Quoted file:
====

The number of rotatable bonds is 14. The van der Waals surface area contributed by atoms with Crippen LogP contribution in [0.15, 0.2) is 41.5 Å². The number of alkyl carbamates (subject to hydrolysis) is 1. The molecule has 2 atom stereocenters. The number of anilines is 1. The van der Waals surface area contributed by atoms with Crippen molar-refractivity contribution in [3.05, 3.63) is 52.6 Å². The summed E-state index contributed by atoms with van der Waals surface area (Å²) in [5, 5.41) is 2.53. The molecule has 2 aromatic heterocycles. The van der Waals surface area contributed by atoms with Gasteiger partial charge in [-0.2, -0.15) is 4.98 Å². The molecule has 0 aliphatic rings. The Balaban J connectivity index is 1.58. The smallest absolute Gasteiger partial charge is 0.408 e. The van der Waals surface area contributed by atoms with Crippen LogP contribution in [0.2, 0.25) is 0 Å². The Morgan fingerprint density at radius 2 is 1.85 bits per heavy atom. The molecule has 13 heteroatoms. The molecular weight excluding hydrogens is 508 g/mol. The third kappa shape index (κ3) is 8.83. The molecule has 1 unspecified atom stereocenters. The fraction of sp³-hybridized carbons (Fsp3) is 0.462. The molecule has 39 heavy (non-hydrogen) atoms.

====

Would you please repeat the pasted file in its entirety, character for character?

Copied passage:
The number of rotatable bonds is 14. The van der Waals surface area contributed by atoms with Crippen LogP contribution in [0.15, 0.2) is 41.5 Å². The number of alkyl carbamates (subject to hydrolysis) is 1. The molecule has 2 atom stereocenters. The number of anilines is 1. The van der Waals surface area contributed by atoms with Crippen molar-refractivity contribution in [3.05, 3.63) is 52.6 Å². The summed E-state index contributed by atoms with van der Waals surface area (Å²) in [5, 5.41) is 2.53. The molecule has 2 aromatic heterocycles. The van der Waals surface area contributed by atoms with Gasteiger partial charge in [-0.2, -0.15) is 4.98 Å². The molecule has 0 aliphatic rings. The Balaban J connectivity index is 1.58. The smallest absolute Gasteiger partial charge is 0.408 e. The van der Waals surface area contributed by atoms with Crippen LogP contribution in [0.2, 0.25) is 0 Å². The Morgan fingerprint density at radius 2 is 1.85 bits per heavy atom. The molecule has 13 heteroatoms. The molecular weight excluding hydrogens is 508 g/mol. The third kappa shape index (κ3) is 8.83. The molecule has 1 unspecified atom stereocenters. The fraction of sp³-hybridized carbons (Fsp3) is 0.462. The molecule has 39 heavy (non-hydrogen) atoms.